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Home > News > Industry News > Preserving of Hides and Skins .....


Preserving of Hides and Skins Chapter 1: Drying

  • Author:Cara
  • Release on:2017-06-22
Chapter 1: Drying
Chapter 2: Salting
Chapter 3: Brine Curing
Chapter 4: Dry salting
Chapter 5: Storing of Preserved Hides

Chapter 1: Drying

The cheapest method of conservation is by dehydrating the hide as fast and as gradually as possible after slaughter before the process of deterioration takes hold of the hide or skin. It is wrong to dry a hide or skin in the sun or on the ground. In the sun a hide or skin more or less cooks in its own fat, and the ground retains the humidity that evaporates from the hide and delays complete dehydration, or worse, the ground can be humid and can transfer the humidity to the hide or skin. Ground drying delays the process and causes bad conservation quality. Skins can be dried on drying lines or poles, hides cannot because where the two sides of the drying hide face each other, humidity evaporates too slowly. Ideal is suspension drying where a hide or skin is suspended under tension in a frame. This increases the evaporation surface and the tension opens the fiber of the hides allowing faster dehydration.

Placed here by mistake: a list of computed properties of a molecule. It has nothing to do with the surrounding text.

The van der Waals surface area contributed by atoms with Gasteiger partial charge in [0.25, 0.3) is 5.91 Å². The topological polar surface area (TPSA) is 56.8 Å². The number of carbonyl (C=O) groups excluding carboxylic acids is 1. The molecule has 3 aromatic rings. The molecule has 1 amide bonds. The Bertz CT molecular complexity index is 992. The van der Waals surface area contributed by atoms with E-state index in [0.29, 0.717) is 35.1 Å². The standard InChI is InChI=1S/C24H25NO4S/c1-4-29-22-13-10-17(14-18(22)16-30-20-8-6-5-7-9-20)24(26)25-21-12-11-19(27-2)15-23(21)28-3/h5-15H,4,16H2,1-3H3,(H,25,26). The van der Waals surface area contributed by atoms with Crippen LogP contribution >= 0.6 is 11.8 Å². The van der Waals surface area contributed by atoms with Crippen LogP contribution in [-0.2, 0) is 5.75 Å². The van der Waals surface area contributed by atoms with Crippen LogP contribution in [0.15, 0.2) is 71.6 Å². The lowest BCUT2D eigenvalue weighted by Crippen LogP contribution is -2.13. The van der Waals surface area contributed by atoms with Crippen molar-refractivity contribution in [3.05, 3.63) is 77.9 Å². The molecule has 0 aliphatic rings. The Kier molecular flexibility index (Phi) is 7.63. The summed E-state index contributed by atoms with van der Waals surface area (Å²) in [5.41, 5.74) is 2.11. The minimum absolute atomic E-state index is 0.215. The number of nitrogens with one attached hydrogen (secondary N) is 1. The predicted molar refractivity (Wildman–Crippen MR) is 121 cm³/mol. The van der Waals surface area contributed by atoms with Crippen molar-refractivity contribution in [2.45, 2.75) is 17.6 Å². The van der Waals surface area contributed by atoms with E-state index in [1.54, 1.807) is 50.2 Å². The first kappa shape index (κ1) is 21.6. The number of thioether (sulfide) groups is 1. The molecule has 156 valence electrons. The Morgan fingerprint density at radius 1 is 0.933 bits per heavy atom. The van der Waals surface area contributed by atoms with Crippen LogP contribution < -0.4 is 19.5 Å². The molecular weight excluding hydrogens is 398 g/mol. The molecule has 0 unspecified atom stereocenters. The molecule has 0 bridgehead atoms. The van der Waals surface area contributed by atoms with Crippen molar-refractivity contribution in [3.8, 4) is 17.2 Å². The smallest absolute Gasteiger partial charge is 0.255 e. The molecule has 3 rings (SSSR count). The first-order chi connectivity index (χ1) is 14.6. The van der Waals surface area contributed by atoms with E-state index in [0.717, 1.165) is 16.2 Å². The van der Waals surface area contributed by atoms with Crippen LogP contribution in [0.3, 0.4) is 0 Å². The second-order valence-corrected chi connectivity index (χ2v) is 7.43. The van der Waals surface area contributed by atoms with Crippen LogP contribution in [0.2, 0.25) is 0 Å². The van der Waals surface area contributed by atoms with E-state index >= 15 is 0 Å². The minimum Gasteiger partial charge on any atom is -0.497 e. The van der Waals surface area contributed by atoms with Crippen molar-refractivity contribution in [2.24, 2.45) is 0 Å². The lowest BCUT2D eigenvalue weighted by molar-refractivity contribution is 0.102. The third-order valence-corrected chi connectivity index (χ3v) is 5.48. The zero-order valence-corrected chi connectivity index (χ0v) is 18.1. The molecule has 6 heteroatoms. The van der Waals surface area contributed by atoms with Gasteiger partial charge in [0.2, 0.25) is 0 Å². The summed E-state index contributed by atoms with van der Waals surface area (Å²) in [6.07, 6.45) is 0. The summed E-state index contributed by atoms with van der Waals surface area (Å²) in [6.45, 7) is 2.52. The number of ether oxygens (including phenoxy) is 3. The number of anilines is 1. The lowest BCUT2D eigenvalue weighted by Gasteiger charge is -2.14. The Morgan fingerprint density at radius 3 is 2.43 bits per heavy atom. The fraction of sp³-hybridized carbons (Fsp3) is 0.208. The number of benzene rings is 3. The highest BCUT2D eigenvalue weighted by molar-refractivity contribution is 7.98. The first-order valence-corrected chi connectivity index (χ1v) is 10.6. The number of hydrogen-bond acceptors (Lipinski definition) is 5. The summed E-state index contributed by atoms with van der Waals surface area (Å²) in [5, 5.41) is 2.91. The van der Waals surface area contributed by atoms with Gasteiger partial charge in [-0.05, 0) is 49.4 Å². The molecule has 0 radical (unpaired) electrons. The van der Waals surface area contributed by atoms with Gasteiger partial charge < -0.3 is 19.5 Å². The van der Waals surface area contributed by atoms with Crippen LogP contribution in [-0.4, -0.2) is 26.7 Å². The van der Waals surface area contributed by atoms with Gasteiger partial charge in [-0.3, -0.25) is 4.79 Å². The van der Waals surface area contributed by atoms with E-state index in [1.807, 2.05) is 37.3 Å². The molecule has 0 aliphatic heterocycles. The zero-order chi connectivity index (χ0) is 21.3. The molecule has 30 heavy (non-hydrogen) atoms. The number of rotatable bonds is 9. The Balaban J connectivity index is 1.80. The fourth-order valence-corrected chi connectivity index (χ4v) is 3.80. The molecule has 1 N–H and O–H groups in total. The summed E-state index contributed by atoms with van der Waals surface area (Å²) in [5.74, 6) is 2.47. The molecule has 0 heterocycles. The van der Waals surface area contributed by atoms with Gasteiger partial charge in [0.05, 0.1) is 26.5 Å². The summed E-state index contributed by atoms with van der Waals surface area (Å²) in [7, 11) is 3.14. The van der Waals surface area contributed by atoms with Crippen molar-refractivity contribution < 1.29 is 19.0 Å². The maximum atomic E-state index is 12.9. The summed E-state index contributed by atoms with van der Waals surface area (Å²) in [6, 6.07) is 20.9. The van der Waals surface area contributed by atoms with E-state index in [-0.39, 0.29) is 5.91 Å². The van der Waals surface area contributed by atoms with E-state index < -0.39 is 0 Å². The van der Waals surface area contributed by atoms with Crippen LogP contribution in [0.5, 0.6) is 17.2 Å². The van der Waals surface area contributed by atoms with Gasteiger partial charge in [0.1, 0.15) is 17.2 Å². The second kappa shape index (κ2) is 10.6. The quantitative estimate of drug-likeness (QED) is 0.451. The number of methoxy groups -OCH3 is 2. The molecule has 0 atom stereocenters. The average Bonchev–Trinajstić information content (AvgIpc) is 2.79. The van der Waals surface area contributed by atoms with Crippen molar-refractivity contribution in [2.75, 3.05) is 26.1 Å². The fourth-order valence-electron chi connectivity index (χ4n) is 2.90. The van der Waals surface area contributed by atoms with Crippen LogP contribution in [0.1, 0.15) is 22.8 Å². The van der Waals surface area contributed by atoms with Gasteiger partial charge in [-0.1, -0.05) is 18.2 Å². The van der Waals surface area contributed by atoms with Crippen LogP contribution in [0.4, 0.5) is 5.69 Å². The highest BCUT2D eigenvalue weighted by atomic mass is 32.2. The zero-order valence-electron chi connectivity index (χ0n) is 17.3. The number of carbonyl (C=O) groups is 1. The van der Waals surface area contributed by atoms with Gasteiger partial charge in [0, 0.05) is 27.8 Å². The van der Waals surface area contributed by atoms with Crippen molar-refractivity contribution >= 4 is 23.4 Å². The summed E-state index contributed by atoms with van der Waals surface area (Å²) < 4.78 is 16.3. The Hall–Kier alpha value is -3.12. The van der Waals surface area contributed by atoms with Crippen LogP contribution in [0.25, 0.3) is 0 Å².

Hides should be suspended tails up, necks down. The butt is the most valuable part of a hide and by keeping the butt up gravity helps the water in the butt to descend first rather than collecting the descending water from the shoulder portion. Normally a goatskin dries in a warm ventilated climate within 24 hours, a sheepskin in 36 hours and a hide in 3 days. It is recommended that hides and skins should be bone dry before they are taken off the frame.Frames should be built in rows one parallel to the other with sufficient room for workers to pas between them.

The positioning of the frames should be such, that they are parallel to the prevailing wind direction. Wind should be allowed to stream easily between the hides as it blows away the humidity that is created by the evaporation process facilitating faster dehydration. Frames should be shielded from the sun and rain under a roof. In countries with a clear distinction between the dry and wet season will have generally a better hide quality in the dry season and a lower quality in the wet season. The slower hides and skins dry the bigger the chance for conservation defects in the form of putrefaction. It is absolutely imperative that dried or drying hides and skins are not exposed to water.